Paula Cooper Gallery February 5 – March 6, 2010
Whitney Biennial February 25 – May 30, 2010

 To make a sweeping generalization about Robert Grosvenor’s choice of materials across his career would be difficult or near impossible. There is little material continuity in his work, but rather conceptual outgrowths through material explorations. His work is characteristically about material unsameness, humorous contradictions, and seemingly absurd paradoxes. His recent exhibition at Paula Cooper Gallery alongside the opening of the Whitney Biennial, which includes one of his sculptures, encompasses the gamut of his wide conceptual and material concerns, as well as the importance of the context in which his sculptures are displayed.

ROBERT GROSVENOR, “Untitled” (1986-87). Steel, plastic, concrete. 60 x 108 x 96 in. (152.4 x 274.3 x 243.8 cm). RGR/P-11-SC©Robert Grosvenor. Courtesy Paula Cooper Gallery, New York
ROBERT GROSVENOR, “Untitled” (1986-87). Steel, plastic, concrete. 60 x 108 x 96 in. (152.4 x 274.3 x 243.8 cm). RGR/P-11-SC©Robert Grosvenor. Courtesy Paula Cooper Gallery, New York

Amid the horrific political issues depicted in many of the works in the Whitney (from the Afghani self-mutilation photographs, to the lobotomy patient video, to the disfigured American soldier portraits), one could make some overly literal interpretations of Grosvenor’s plush velvet bridge and ornamental welded metal fence: bridges and boundaries span the political, social, economic, and so on. However, this work is among the few funny pieces in this biennial. It defeats its function. The bridge, with its flimsy material lushness, doesn’t appear able to hold weight, and bridges aren’t meant to be enjoyed the way one sits on a couch. And the fence, in a similar way, isn’t meant to delineate a perimeter or contain anything—it’s simply a two-dimensional screen, like a see-through painting. In these ways, Grosvenor’s sculptures simply and impishly disregard utility.

In the Paula Cooper Gallery’s cavernous Chelsea space, three Grosvenor sculptures from the late 1980s and 1990s are displayed. Never shown before together, these pieces drive home Grosvenor’s reluctance to use any one material. Conceptually consistent, these works are about balance, utility (or the lack thereof), and the absurd. Furthermore, however, his material choices evoke the industrial—its detritus, machinery, and production. And, like other works of the late 1990s, his use of rocks and chunks of concrete calls to mind Robert Smithson’s interests in prehistoric/futuristic geology.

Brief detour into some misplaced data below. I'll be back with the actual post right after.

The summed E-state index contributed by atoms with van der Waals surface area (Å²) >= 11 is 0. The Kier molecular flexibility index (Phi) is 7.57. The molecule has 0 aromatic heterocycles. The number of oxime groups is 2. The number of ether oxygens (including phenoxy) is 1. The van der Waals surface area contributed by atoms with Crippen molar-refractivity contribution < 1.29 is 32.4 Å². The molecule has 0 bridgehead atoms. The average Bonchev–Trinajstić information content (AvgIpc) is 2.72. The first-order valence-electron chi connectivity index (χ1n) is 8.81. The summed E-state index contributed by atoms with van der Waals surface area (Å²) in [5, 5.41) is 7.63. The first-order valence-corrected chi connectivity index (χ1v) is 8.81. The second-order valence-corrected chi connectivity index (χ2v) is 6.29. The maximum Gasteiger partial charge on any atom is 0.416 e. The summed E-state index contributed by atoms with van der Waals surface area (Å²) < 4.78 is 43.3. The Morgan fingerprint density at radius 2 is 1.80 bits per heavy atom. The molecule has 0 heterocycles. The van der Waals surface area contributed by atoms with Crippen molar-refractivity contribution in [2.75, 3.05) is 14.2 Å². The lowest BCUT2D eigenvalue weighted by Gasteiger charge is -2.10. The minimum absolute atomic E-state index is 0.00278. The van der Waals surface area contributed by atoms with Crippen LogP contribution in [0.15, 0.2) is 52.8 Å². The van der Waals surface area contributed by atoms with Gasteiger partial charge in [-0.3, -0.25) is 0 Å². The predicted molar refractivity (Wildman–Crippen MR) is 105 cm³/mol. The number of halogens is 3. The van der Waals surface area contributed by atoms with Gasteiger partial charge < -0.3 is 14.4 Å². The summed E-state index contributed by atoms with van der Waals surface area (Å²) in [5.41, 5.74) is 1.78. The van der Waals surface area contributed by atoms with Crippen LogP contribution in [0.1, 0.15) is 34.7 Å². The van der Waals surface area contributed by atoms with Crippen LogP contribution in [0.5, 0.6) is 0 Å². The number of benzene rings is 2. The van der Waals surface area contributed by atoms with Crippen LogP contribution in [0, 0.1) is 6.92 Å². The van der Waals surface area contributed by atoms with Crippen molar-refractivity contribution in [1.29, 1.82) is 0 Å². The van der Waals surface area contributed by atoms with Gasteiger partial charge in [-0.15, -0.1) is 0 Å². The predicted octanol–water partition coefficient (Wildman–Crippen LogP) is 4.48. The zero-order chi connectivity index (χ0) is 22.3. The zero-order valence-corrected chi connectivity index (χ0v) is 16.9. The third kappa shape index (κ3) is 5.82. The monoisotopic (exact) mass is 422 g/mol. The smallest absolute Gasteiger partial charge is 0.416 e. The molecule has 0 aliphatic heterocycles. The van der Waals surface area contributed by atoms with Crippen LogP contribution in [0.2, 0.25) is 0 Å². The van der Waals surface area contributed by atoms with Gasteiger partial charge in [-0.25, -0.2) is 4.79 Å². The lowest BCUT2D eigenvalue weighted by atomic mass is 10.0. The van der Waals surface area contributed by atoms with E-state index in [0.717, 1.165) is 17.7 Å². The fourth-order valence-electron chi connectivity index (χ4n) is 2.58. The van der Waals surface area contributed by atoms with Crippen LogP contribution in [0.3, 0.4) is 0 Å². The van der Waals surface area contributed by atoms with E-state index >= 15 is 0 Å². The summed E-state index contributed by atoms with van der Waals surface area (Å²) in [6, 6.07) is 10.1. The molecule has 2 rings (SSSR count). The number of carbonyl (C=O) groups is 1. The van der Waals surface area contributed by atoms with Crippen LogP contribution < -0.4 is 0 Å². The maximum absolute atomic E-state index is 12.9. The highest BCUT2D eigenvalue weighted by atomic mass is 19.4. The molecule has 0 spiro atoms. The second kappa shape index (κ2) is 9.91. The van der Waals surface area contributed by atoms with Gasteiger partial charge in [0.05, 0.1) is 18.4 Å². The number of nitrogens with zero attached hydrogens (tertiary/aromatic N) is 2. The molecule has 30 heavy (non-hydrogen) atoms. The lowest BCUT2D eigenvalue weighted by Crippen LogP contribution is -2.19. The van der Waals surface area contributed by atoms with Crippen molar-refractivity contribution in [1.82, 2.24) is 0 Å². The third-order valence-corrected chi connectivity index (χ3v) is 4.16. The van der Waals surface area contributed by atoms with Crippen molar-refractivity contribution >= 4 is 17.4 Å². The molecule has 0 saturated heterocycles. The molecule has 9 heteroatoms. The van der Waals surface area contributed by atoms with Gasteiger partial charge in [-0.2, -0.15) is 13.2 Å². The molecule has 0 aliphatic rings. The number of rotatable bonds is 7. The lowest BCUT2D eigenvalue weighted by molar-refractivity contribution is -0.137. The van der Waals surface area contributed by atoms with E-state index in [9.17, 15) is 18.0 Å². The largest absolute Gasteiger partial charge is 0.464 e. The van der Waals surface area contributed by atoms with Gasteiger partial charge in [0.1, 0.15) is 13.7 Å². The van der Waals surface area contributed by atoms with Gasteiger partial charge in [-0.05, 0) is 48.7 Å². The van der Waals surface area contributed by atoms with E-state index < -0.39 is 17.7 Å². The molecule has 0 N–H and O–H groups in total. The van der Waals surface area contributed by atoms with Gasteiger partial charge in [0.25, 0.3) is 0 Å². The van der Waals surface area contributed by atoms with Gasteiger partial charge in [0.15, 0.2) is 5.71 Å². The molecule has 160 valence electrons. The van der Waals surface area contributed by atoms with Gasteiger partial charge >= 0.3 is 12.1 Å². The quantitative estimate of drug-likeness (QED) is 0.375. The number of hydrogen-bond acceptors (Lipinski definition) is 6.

Grosvenor’s sculptures, with their stubborn “untitled” titles, invite an even more extreme degree of ambiguous and negotiable context. Breaking away from the Minimalist movement in the late 1960s, Grosvenor’s work shook the material sameness and conceptual homogeny that characterized many of those artists. Around this time, Robert Smithson, one year younger than Grosvenor, followed a similar idiosyncratic and divergent conceptual path.

Writing about artists who deviated from Minimalism proper in “Entropy in the New Monuments,” Smithson noted, “They bring to mind the Ice Age rather than the Golden Age, and would most likely confirm Vladimir Nabokov’s observation that, ‘The future is but the obsolete in reverse.’” Smithson called Grosvenor’s floating beams, with sci-fi hyperbole, “Grosvenor’s hypervolumes in hyperspace.” At Paula Cooper, a corresponding strangeness and alien-like intensity permeates these sculptures’ material assembly and conceptual conveyances. I have scribbled on my checklist in three different places, “What is this shape?” and, while I have generated some associations, I have no distinctive idea, which I think is his point. While “Untitled” (1991) and “Untitled” (1994) deal more with monumental balance in a totemic, stela-like way (invariably recalling fragments of architecture), “Untitled” 1986-87) evokes a bivouac or archaeological site for entropy and absurdity. A plastic canopy with cutout steel discs shelter a chunk of concrete, which rests on a blue tarp. The steel discs seem to be Calder-like wheels and the blue tarp is like an Yves Klein color-field.

In toto, this work is pretty funny in its illogical language and placement: inside of Paula Cooper’s presumably structurally sound warehouse space, Grosvenor is sheltering an industrial architectural fragment (from what?), quarantining the chunk of raw concrete from the gallery’s polished concrete floor. Again, Grosvenor is a master of the nonfunctional. I wonder if he is fetishizing the entropic, or reconfiguring the semantics of entropy, or if he even cares.

After all, Joseph Masheck has pointed out that in Grosvenor’s earlier works, his fractured beams related to Smithson’s entropic ideas, “Smithson, in ‘Partially Buried Woodshed’, stopped when the roof beam broke… Grosvenor’s works begin with the fracture of the beam.” Ultimately, though, it’s Grosvenor’s obdurate semantic and material indeterminacy that paradoxically keep his work meaningful and together. Thus, the context and placement of his sculptures make them a bit chameleonic or adaptable to circumstances, at the least. I’d be curious to see the Paula Cooper pieces swapped with the Whitney Biennial work and then re-write this review.


Greg Lindquist

GREG LINDQUIST is an artist, writer and editor of the Art Books in Review section of the Brooklyn Rail. He is currently a resident at the Marie Walsh Sharpe artist residency.


APR 2010

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